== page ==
He found his pocketbook and counted out a hundred and twenty dollars, which he handed over to her. She folded it and put it away in her wrist-bag. The glow of her hadn’t faded, but once more it was turned on something—or some one—else. It wasn’t until he rose a little abruptly from the marble bench, that she roused herself with a shake of the head, arose too, and once more faced him.
“You’re right about our having to hurry,” she said. “Don’t you suppose that some of the department stores on the west side of State Street would still be open—on account of Christmas, you know?”
“I don’t know,” he said. “Very likely. But look here!” He pulled out his watch. “It’s after seven already. And rehearsal’s at eight-thirty. You’ve got to get some dinner, you know.”
“Dinner doesn’t take long at the place where I go,” she reminded him. “But if I can get one or two things now—I don’t mean the materials—why, I can get a start to-night after the rehearsal’s over.”
“I don’t like it,” he said glumly. “Oh, I know, it’s a rush job and you’ll have to work at it at all sorts of hours. If only you ... If I could just ease up a bit on your rehearsals! Only, you see, the sextette would he lost without you. Look here! There’s nothing life or death about this, you know. You don’t want to forget that you’ve got a limit, and crowd the late-at-night and early-in-the-morning business too hard. Think where we’d be if you turned up missing on the opening night!”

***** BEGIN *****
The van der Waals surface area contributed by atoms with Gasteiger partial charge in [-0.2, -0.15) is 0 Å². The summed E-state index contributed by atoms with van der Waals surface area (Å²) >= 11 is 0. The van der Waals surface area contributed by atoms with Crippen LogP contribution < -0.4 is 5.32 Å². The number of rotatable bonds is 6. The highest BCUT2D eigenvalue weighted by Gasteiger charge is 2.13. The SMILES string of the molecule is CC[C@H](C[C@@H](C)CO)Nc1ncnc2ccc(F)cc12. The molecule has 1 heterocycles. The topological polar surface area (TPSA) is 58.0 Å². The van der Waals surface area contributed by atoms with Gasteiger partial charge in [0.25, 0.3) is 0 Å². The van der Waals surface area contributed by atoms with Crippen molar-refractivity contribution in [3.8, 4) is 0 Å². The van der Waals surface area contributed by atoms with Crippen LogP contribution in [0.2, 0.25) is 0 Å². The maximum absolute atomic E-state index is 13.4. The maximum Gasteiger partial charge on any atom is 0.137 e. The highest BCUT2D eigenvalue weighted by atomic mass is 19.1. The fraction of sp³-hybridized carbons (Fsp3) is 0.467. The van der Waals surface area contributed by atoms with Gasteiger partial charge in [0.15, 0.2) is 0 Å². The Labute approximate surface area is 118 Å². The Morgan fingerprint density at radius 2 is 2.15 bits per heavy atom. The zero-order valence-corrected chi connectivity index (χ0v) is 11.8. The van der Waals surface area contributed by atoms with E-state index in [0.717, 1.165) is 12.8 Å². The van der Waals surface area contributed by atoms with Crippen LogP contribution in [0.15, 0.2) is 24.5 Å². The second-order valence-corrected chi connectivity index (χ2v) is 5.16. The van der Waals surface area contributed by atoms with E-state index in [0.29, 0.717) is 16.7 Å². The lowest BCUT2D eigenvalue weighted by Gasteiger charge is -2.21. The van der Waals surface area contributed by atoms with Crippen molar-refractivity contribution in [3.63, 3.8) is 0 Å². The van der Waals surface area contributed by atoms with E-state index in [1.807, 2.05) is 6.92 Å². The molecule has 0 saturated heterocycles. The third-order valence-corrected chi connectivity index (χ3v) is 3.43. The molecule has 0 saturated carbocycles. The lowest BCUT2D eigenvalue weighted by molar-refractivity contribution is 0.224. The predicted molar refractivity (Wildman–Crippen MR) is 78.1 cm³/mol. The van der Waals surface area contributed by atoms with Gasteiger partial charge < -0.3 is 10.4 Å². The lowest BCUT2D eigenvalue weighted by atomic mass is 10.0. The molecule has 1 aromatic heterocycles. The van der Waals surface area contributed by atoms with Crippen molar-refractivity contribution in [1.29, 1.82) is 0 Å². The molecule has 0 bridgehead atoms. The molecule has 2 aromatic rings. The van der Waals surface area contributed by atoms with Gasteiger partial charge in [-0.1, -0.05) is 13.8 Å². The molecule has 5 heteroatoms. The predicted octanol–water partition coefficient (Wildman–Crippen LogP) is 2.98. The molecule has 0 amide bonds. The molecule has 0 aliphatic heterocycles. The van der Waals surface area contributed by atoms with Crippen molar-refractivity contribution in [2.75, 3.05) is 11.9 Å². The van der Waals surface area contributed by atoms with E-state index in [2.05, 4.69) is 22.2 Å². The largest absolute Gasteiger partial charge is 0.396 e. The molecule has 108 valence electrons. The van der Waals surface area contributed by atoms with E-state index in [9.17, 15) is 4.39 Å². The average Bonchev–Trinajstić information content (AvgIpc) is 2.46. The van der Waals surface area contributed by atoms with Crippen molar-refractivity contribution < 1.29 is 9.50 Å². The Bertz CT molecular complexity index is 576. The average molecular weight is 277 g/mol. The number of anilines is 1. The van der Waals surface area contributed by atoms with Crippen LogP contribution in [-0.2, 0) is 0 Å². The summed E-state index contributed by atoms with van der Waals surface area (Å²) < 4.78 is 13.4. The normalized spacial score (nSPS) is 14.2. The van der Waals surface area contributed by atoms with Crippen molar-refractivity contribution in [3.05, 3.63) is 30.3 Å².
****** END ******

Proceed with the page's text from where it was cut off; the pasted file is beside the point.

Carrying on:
“I shan’t do that,” she said absently almost, and not in his direction. Then, with another little shake, bringing herself back to him with a visible effort: “If you only knew what a wonderful thing it’s going to be, to have something for late at night and early in the morning ...”
Before he could find the first one of the words he wanted, she had given him that curt farewell nod which, so inexplicably, from the first had stirred and warmed him, and turned away toward the door.
And she had never seen what was fairly shining in his face; no more than she had heard the thing that rang so eagerly in his voice through the thin disguise of an impersonal, director-like concern that she shouldn’t impair her health so far as to spoil her for the sextette!
THE END OF A FIXED IDEA
She couldn’t of course have missed a thing as plain as that but for a complete preoccupation of thought and feeling that would have left her oblivious to almost anything that could happen to her. Galbraith himself had detected this preoccupation, but he would have been staggered had he known its intensity. He had likened it in his own thoughts, to an effect that might have been caused by the presence with her of another person whom he could neither see nor hear. And that, had he believed it seriously, would have been an almost uncannily correct guess.